“They have a defense with a great scheme. We recognize that they can play defense and have earned their 6-1 in a very strong way.”

A victory for the visitors would vault WKU into the nation’s Top 25, make the Hilltoppers a dark horse to play in a bowl game on New Year’s Day, and arguably be the biggest win in program history. But a loss? A loss does nothing to derail the Tops’ chances at a Conference USA title.

And with six wins already in the bag, WKU is bowl eligible and nearly assured a postseason game with four contests left on the schedule after Saturday.

“We can’t get too over-hyped, because when it comes down to it, it’s a nonconference game, so we can’t put too much on this,” Holt said. “We have to keep our head right, realize it’s a nonconference game – because our ultimate goal is to win conference.”

Western Kentucky will receive $975,000 for agreeing to play Saturday’s game. The program was paid $900,000 in 2011 – a game it lost 42-9.

The Hilltoppers are 17-point underdogs – but that number is down from the 41 1/2 points they were expected to lose by in 2011. Perhaps this is the team, then, that will be the ones to do the unthinkable, to walk out of Death Valley with that elusive ‘W.’

“You can’t ask for a better opportunity in life,” WKU senior cornerback Wonderful Terry said. “This is a great opportunity for us to go down, play in front of all these people, and just go out and have fun.”


• Doughty has thrown for at least 300 yards in 16 of the past 20 games. LSU has allowed only two 300-yard passers in its last 32 – once to Dak Prescott of Mississippi State and once to Bo Wallace of Mississippi.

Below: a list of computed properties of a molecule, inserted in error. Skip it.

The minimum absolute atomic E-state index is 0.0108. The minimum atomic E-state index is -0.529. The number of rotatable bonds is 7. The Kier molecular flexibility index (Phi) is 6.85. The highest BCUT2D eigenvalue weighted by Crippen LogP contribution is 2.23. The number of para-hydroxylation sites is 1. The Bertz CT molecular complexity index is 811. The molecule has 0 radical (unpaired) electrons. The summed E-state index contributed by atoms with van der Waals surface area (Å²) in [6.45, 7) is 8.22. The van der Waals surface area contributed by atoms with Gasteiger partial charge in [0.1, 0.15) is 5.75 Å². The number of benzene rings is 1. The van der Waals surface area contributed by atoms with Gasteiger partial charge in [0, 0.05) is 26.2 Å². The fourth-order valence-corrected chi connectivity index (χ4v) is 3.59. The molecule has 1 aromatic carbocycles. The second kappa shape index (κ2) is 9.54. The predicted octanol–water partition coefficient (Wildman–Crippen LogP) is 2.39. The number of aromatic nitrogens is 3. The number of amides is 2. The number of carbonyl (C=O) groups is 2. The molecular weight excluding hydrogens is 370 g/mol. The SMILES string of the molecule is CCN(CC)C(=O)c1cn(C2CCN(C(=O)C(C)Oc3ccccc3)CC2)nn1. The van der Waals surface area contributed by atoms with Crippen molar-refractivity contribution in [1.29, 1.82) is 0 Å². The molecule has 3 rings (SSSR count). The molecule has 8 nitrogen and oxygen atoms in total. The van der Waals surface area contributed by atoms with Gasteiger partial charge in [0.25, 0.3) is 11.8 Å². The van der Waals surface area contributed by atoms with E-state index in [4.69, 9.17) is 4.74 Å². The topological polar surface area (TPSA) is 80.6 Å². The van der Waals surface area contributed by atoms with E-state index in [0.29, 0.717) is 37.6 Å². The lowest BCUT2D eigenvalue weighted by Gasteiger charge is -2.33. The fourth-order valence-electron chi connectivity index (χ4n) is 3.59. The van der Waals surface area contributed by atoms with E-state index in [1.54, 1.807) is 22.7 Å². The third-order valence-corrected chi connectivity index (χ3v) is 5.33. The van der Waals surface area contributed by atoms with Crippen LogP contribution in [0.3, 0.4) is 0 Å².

• Doughty has completed 832 career passes. LSU as a team has completed 788 passes since the start of the 2011 season.

• LSU has not allowed more than 400 yards of total offense this season and allowed more than 400 yards just three times last year.

• WKU has six wins against teams that are a combined 13-26.

• LSU has six wins against teams that are a combined 22-18.

• WKU is 5-5 on the road under Brohm.

• Western Kentucky is 2-18-1 all-time in front of crowds of more than 40,000 fans.

• Doughty has thrown a touchdown pass in 21 straight games.

• In 24 WKU wins, quarterback Brandon Doughty is 555-for-770 for 7,090 yards, 67 touchdowns and nine interceptions.

• Doughty is tied for 42nd (with Chad Henne, Troy Kopp, Tim Lester and Luke McCown) in NCAA history with 87 career TD passes and is five scoring throws away from moving into the top 30.

• Doughty is 73rd in NCAA history with 10,509 passing yards and is 366 yards from moving into the top 60.

• Wide receiver Taywan Taylor is tied for fourth on WKU’s all-time list for career touchdown receptions with 17, and Jared Dangerfield is fifth with 15. Eddie Preston holds the record with 22.

• Taylor is ninth on WKU’s all-time list for receiving yards with 1,862.

• Kicker Garrett Schwettman has made 87 consecutive extra points, chasing the WKU record of 119 set by Chris James. Schwettman is also now tied for the third-most field goals made in a WKU career with 47.

• Western Kentucky has a turnover margin of +20 in Brohm’s 14 career wins and -2 in his six defeats.

• WKU’s quartet of WRs (Taylor, Nicholas Norris, Antwne Grant and Dangerfield) have more receiving yards combined (2,032) than 111 FBS teams have passing yards.

— Follow WBKO sportswriter Chad Bishop on Twitter @MrChadBishop